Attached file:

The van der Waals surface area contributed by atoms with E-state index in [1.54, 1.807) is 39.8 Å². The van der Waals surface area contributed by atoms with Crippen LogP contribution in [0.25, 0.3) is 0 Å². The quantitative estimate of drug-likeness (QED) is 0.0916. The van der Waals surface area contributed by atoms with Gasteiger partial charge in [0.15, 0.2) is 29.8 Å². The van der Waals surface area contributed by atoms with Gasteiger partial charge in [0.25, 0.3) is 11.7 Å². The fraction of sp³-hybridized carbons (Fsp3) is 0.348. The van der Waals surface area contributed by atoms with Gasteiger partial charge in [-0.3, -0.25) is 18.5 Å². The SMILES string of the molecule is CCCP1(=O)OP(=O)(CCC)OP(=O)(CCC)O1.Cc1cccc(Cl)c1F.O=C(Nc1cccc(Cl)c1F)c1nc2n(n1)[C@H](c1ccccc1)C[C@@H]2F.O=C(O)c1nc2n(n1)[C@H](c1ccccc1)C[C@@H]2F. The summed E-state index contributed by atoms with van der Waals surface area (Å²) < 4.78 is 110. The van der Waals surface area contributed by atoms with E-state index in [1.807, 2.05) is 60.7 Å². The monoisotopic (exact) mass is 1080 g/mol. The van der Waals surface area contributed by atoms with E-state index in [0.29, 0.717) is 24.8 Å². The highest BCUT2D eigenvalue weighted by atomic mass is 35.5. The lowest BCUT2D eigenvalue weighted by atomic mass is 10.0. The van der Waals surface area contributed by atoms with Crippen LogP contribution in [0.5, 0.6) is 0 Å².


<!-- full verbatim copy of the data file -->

The van der Waals surface area contributed by atoms with E-state index in [1.54, 1.807) is 39.8 Å². The van der Waals surface area contributed by atoms with Crippen LogP contribution in [0.25, 0.3) is 0 Å². The quantitative estimate of drug-likeness (QED) is 0.0916. The van der Waals surface area contributed by atoms with Gasteiger partial charge in [0.15, 0.2) is 29.8 Å². The van der Waals surface area contributed by atoms with Gasteiger partial charge in [0.25, 0.3) is 11.7 Å². The fraction of sp³-hybridized carbons (Fsp3) is 0.348. The van der Waals surface area contributed by atoms with Gasteiger partial charge in [-0.3, -0.25) is 18.5 Å². The SMILES string of the molecule is CCCP1(=O)OP(=O)(CCC)OP(=O)(CCC)O1.Cc1cccc(Cl)c1F.O=C(Nc1cccc(Cl)c1F)c1nc2n(n1)[C@H](c1ccccc1)C[C@@H]2F.O=C(O)c1nc2n(n1)[C@H](c1ccccc1)C[C@@H]2F. The summed E-state index contributed by atoms with van der Waals surface area (Å²) < 4.78 is 110. The van der Waals surface area contributed by atoms with E-state index in [1.807, 2.05) is 60.7 Å². The monoisotopic (exact) mass is 1080 g/mol. The van der Waals surface area contributed by atoms with E-state index in [0.29, 0.717) is 24.8 Å². The highest BCUT2D eigenvalue weighted by atomic mass is 35.5. The lowest BCUT2D eigenvalue weighted by atomic mass is 10.0. The van der Waals surface area contributed by atoms with Crippen LogP contribution in [0.5, 0.6) is 0 Å².